Directed by Hayden J. Weal.
Starring Thomas Sainsbury, Hayden J. Weal, Jennifer Ward-Lealand, Tomai Ihaia, and Jess Sayer.
A down-on-his-luck stoner who has the ability to see the dead gets dragged into an unsolved investigation lead by a recently deceased wannabe super-cop.
Over the years New Zealand has created a niche of sorts with the deliciously dark horror comedies it has spewed forth from its creative bowels. From Peter Jackson’s Bad Taste and Braindead to the more recent Taika Waititi helmed What We Do in the Shadows, there’s no denying the talent and creativity involved with the creation of these wonderful blood-spattering rib-ticklers, they’re truly one of a kind. But where does this new offering from Kiwiland stack up, when compared with the previous horror comedies of NZ? Well, long story short I’m happy to say that the movie certainly delivers on the laughs and scares, despite some minor flaws.
Marbles (Thomas Sainsbury) is the prototypical stoner- lazy, good natured and utterly unmotivated. But through some sheer stroke of dumb luck he had stumbled upon a method- a concoction containing some good ol’ Mary Jane and neurological meds- whereby he starts seeing dead people. But instead of exploiting this golden opportunity and monetizing it, he starts helping out people in the community with recently deceased family members by easing their sorrow and encouraging the spirits of the dead to ‘move on’. Him bumping in to the newly expired cop Tagg (Hayden J. Weal), wasn’t in the cards either. Murdered in the line of duty, Tagg’s last wish before his spirit passes over, is to catch the killer responsible for his untimely demise. Egged on by Tagg’s sultry foster sister Yana (Tomai Ihaia) Marbles has no choice but to reluctantly assist his new found dead friend in realizing his goal.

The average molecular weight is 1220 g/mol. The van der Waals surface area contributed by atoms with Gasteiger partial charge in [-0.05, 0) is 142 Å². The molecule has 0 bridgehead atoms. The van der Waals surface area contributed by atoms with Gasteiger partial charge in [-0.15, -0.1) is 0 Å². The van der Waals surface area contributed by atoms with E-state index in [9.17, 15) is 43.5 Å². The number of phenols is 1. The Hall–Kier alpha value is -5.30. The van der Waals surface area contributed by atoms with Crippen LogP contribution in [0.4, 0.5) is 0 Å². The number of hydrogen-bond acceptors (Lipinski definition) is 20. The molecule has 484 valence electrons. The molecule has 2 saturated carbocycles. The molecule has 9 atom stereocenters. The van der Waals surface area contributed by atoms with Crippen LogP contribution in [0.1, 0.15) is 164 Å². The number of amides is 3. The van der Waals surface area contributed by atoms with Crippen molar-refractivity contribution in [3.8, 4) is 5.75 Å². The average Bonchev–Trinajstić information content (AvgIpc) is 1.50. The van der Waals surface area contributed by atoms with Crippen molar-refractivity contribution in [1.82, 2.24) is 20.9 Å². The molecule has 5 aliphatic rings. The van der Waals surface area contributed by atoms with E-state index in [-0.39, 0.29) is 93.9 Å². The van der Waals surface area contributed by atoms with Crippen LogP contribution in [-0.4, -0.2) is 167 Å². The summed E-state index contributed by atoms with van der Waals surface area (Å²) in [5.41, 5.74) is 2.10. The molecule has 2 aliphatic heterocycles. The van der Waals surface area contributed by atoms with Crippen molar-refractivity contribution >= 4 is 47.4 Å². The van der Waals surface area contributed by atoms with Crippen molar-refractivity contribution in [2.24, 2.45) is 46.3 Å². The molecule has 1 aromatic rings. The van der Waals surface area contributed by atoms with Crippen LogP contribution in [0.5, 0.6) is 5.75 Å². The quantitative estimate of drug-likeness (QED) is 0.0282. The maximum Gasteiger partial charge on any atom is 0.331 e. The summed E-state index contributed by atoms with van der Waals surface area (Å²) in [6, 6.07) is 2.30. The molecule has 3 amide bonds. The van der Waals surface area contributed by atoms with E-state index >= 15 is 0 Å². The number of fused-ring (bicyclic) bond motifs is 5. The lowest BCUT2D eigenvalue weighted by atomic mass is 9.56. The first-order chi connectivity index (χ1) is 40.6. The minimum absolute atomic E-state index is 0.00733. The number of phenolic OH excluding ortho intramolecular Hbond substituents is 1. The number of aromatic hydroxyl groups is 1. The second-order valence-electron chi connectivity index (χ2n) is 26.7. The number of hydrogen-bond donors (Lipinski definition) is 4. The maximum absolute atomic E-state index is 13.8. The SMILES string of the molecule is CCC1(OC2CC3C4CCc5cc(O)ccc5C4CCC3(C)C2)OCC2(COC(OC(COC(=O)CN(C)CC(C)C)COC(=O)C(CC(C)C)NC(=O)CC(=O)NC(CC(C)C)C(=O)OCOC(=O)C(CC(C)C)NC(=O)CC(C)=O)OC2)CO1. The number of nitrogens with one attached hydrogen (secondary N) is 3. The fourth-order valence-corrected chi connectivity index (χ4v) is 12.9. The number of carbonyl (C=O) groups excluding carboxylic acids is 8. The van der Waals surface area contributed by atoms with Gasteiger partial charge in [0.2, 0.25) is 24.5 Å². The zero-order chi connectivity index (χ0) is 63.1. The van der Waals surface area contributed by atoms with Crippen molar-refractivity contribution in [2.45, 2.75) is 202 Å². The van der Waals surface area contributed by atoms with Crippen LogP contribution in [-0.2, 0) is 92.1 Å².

There are hints of Shaun of the Dead and The Frighteners in this charming little flick. But where it really shone was by focusing on the interplay between the characters instead of resorting to cheap scares and clichéd horror gimmicks. The chemistry between the two leads – played by Sainsbury and Weal -were particularly great and contribute immensely to the film’s watchability. In the hands of lesser actors this project would have been, well, dead. Tomai Ihaia was also quite memorable in her limited screen time, playing the passionate street-smart foster sister Yana. Although some of the jokes don’t quite land, the script crafted by Sainsbury and Weal certainly struck a great balance between the more serious aspects of the story and its light-hearted moments, giving each individual their own character arc of sorts within the film’s straightforward narrative.
Despite its flaws, Dead is a great buddy horror comedy which delivers on the laughs and scares whilst packing an emotional punch. Give this one a look-see if time permits.
Flickering Myth Rating – Film: ★ ★ ★ / Movie: ★ ★ ★
Hasitha Fernando is a part-time medical practitioner and full-time cinephile. Follow him on Twitter via @DoctorCinephile for regular updates on the world of entertainment.
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